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Into the High Peaks

Throughout the early 1970s Ridgeway spent his winters in the Andes, where he learned high-altitude glacial mountaineering, and his summers in California, where he painted houses, rock climbed, and surfed. But even with his vagabond existence, he was showing hints of his future ambition. He'd begun writing freelance climbing stories for magazines. In 1975 he was accepted, with full funding, to a five-year Ph.D. program in cultural geography at the University of California, Berkeley. But after Ridgeway had signed the admittance paperwork, his climbing partner, Chris Chandler, called to offer him a shot at his childhood dream: a spot on the second ever American ascent of Mount Everest. He walked away from academia for good and boarded a plane for Nepal.

The expedition was only partly satisfying. Two climbers, including Chandler, reached the top, and the team arrived home as heroes. But Ridgeway had not been selected for the summit team. What's more, he'd taken note of the film crew that had been hired to chronicle the climb. "We were way up near the South Col and one of the guys was filming. I was helping him when it dawned on me—the obviousness of it still startles me—that we were doing the exact same thing. Climbing. The camera guy was having every bit of the adventure I was, except he was getting paid for it. I thought, a guy might actually be able to make a living out of this."

After Everest, Ridgeway settled down to write a book on the climb. The Boldest Dream sold well. He also taught himself to use cameras, both for still photography and documentary films, and his media career was launched.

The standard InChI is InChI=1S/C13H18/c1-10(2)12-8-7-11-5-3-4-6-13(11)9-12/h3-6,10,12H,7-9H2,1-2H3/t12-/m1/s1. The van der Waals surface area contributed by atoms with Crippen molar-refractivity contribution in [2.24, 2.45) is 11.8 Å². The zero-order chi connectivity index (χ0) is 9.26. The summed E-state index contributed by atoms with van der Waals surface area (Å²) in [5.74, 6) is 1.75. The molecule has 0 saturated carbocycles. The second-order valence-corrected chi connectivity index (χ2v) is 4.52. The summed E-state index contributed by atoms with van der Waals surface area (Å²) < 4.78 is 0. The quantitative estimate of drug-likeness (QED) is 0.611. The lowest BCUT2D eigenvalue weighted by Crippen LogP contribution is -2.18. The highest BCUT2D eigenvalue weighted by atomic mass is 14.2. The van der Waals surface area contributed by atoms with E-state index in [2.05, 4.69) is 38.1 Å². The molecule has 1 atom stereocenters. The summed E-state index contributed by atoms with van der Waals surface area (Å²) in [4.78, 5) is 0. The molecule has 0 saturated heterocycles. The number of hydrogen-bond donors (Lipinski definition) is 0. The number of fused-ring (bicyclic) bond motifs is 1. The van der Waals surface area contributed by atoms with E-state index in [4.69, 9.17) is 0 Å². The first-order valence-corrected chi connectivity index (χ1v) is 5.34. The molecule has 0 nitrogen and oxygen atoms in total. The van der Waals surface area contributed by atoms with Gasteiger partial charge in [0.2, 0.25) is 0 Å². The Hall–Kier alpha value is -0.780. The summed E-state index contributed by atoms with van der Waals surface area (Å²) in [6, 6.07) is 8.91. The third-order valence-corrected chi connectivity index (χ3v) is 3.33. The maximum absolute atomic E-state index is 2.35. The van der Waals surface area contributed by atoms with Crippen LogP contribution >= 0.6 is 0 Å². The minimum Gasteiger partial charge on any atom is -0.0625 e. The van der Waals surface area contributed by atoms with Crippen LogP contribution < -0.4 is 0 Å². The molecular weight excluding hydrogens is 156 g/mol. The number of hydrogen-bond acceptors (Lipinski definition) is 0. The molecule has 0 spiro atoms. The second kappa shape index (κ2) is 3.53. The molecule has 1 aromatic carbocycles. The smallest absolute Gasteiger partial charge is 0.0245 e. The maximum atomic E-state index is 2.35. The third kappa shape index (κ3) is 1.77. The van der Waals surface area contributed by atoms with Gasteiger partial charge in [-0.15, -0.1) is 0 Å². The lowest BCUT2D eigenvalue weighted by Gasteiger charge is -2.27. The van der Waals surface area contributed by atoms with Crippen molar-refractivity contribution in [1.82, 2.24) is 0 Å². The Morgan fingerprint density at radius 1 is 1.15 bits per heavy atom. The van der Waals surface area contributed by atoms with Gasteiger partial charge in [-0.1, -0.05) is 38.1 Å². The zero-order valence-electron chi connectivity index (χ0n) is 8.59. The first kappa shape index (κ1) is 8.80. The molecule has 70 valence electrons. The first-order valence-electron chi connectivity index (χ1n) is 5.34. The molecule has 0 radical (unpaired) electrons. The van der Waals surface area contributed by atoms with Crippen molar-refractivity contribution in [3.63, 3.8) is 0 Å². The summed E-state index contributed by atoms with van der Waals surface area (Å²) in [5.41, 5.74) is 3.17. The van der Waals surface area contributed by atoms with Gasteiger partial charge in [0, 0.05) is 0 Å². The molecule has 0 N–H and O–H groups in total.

In 1978 Ridgeway and Chandler were invited to climb K2 on a team organized by Ridgeway's idol, Whittaker. "There was no money in it," he said. "But I was disappointed about not making the [Everest] summit, and I couldn't pass up the chance." Sensing that Chandler had lost some of his intense drive since Everest, Ridgeway partnered with John Roskelley, the strongest climber on the trip. Chandler accused Ridgeway of selfishness, fell into a funk, and ultimately quit the expedition. The remaining four climbers were bogged down by storms, and finally, after 68 days on the mountain, trudged to the summit. (Ridgeway cast aside his oxygen tank—not to maintain an alpinist's purity, but because in his exhaustion he couldn't get the thing to work.) His dream had come true: Like Whittaker, he'd carved a place in mountaineering history, even landed on the cover of National Geographic. But his friendship with Chandler was dead, and he would always regret what the peak had cost him.

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